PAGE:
6. Adventure games aren't solely about puzzles, but obviously they're the actual game mechanic. If you were expecting old fashioned, Sierra-style adventure game puzzles, I think you are (a) crazy and (b) seriously looking at the past with rose-colored goggles. Remember that adventure games died in part due to the emergence of twitchy shooters and RPGs that dominated video game industry for over a decade, but also because they ended up with puzzles so obscure that you essentially had to have an absolutely twisted mind in order to solve those things. One might recall at the height of the absurdity, Gabriel Knight 3 had a puzzle requiring you to make a disguise using cat hair as a mustache and maple syrup to attach it to you.. even though the person you are trying to disguise yourself as didn't actually have a mustache. Old Man Murray had a pretty classic rundown of this: http://www.oldmanmurray.com/features/77.html And, of course, King's Quest (along with other early Sierra games) would murder you in thousands of different ways for no discernible reason and allow you to get stuck and unable to complete the game because you failed to retrieve an item two screens from the beginning - and of course, that area is now inaccessible to you. This was, of course, was done to expand the amount of time you'd spend playing a game despite minimal actual content (the original King's Quest can be beaten in under 15 minutes if you know the solution) as well as generate healthy revenues for Sierra via their 900 number tip line. So, are the puzzles in Broken Age too easy? Maybe. If you're an experienced adventure gamer and you actually solved Gabriel Knight 3's mustache puzzle, you probably didn't find anything in Broken Age very difficult. I found some of the puzzles to be rather clever (the starmap puzzle), a few that were based on happening to spot a clickable object (the stool puzzle), and a few that served as dead easy introductory puzzles.
  7. I thought the voice acting was pretty good, but I definitely noticed that Vella didn't exactly seem upset about the fact that she was being choked to death by a snake. Then again, isn't that somewhat reminiscent of the train "mission" in Shay's story? The knitted friends just hold on to the track endlessly while waiting for the "genius hero" to perform a very simple task. Much like Vella waiting for the player to click an object while feigning certain death. This game is clearly meta as hell and Tim Schafer has made all of us into Shay.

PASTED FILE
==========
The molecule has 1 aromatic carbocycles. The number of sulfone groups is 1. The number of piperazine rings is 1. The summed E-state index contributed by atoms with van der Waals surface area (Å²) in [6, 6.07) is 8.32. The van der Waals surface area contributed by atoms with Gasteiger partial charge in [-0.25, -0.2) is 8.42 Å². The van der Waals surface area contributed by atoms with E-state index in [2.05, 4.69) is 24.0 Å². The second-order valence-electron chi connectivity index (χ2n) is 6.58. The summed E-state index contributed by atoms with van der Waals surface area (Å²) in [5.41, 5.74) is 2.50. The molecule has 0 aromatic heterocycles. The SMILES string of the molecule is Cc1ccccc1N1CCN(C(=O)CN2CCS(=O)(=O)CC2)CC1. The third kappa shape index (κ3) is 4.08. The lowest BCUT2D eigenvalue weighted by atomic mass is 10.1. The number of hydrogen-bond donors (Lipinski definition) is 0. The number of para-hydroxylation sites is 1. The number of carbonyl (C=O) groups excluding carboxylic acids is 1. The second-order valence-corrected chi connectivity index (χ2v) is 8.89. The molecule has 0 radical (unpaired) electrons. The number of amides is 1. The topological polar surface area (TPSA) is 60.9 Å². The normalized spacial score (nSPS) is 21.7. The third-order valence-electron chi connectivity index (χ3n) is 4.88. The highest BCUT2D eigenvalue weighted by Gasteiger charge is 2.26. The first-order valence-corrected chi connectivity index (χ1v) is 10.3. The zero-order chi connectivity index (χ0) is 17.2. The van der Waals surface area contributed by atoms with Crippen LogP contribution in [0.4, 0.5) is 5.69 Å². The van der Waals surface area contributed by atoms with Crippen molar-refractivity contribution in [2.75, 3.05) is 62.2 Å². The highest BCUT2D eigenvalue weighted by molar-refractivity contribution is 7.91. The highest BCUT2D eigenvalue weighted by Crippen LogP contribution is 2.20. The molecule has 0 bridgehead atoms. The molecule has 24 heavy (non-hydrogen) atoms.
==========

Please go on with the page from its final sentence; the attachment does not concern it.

8. I got stuck early on before I learned that combining items is a game mechanic. I should have known, being an avid fan of adventure games, but I guess I had just forgotten. I think the puzzles are about right, although I'd like to see it become a tad more difficult in Act 2 as I found myself gliding through many of the puzzles.
  9. There's no DRM. Once you download the game, you do not need Steam to use it. Steam is just the platform by which you download the game.
  10. I did not have a humble account, I had to sign up for one. When I signed up with an email that matched my Slacker Backer email, my key was waiting for me in under "claim past purchases." So, if your humble account didn't match that email, try making a new Humble account.
  11. Then your post is invalid, you lose any debate, good DAY sir. Requiring a login to download from your servers is not DRM in the slightest, and that's the only requirement inherent to Steam. It provides options to implement more, but it doesn't enforce them. This is important to note - if no DRM is implemented, you can launch the game independently of Steam. Meaning, you use Steam to download the game and then you can just delete it off your computer and the game will work fine.